Editor’s Note: This is the second of six in a series looking at each conference’s schedule for the upcoming 2018-19 season.
A popular discussion around college hockey fans centers on the prospect of a “power conference.”
Leagues like the NCHC and Hockey East have a public perception of being something of a strong, super league because their membership have a certain caliber of tradition, history and longtime talent.
Only the Big Ten, though, can claim that it’s one of college sports’ true blue-blooded mastodons. It’s one of college hockey’s youngest leagues, but it’s the only one that shares sponsorship with an autonomous “Power Five” league. When it formed, it was the largest and arguably most significant bridge built from the occasionally-niche hockey world to the rest of the college universe.
“We had a pretty smooth transition for the Big Ten,” director of communications Adam Augustine said. “Jennifer Heppel helped coordinate things on our end with coaches and administrators of the hockey schools as we worked to bring it to fruition that first season. She had a tremendous background for hockey and a respect for the game, and that helped smooth the transition. She helped translate to the conference what the hockey teams were looking for in a conference, and it went a long way to making that transition as smooth as it could be.”
When the Big Ten formed, it merged Michigan, Michigan State and Ohio State from the CCHA with Minnesota and Wisconsin from the WCHA. Penn State, having elevated its program from club status, joined after spending a season as an Independent. Heading into that first season, the league had a relatively short discussion about scheduling with all schools expressing similar desires about how it should be set up.
“To a large extent, it was what the teams were used to in the CCHA and WCHA,” Augustine said. “Most of them were used to playing two game weekend series with a home-and-away series against each opponent. So it was a relatively easy discussion at the early outset to settle on what was a 20-game conference schedule.”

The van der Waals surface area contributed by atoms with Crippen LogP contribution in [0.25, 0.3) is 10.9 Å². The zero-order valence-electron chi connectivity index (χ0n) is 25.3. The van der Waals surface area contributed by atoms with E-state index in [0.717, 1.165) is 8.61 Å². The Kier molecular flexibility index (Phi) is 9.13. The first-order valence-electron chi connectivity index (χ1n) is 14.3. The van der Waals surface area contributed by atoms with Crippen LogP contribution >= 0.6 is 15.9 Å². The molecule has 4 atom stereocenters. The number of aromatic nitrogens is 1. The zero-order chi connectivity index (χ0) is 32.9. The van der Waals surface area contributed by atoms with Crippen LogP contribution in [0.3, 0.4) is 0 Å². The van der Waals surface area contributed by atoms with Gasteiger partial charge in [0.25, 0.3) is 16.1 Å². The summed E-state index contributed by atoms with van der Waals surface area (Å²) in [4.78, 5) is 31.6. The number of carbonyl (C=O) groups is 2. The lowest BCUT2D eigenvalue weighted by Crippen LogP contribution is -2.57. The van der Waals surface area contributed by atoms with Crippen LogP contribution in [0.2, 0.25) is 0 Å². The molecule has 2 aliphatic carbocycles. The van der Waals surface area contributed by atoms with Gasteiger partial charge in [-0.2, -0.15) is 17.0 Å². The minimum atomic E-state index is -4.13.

It was a principle that, owing to the league’s size, created an interesting foundation for the league’s first four years. The six-team conference began play with its teams needing to fill over 40 percent of their own schedules. It meant conference play didn’t begin until the middle or end of November, at which point the other leagues were almost half over. That was a definite oddity, even though it was in-line with other Big Ten sports.
“The non-conference play is an indirect effect of how you do your conference schedule,” Augustine said. “The strangest part of our schedule in our first years were 14-16 non-conference games, and our teams weren’t starting their conference schedule until Thanksgiving.
“That was something that was familiar with other sports like basketball in the Big Ten office, but that’s a bit new to the college hockey world. As we increased the number of conference games, though, it started to disappear so long-term fans will see things start to look a little bit more familiar.”
The room for growth in that schedule happened by adding a team. Notre Dame joined the Big Ten as an affiliate member in ice hockey last season, which meant four more conference games. It upped the number of games to 24 while decreasing out-of-conference play to 10, a number more in line with the eight-team NCHC, which Augustine said was also a very easy discussion point for the conference.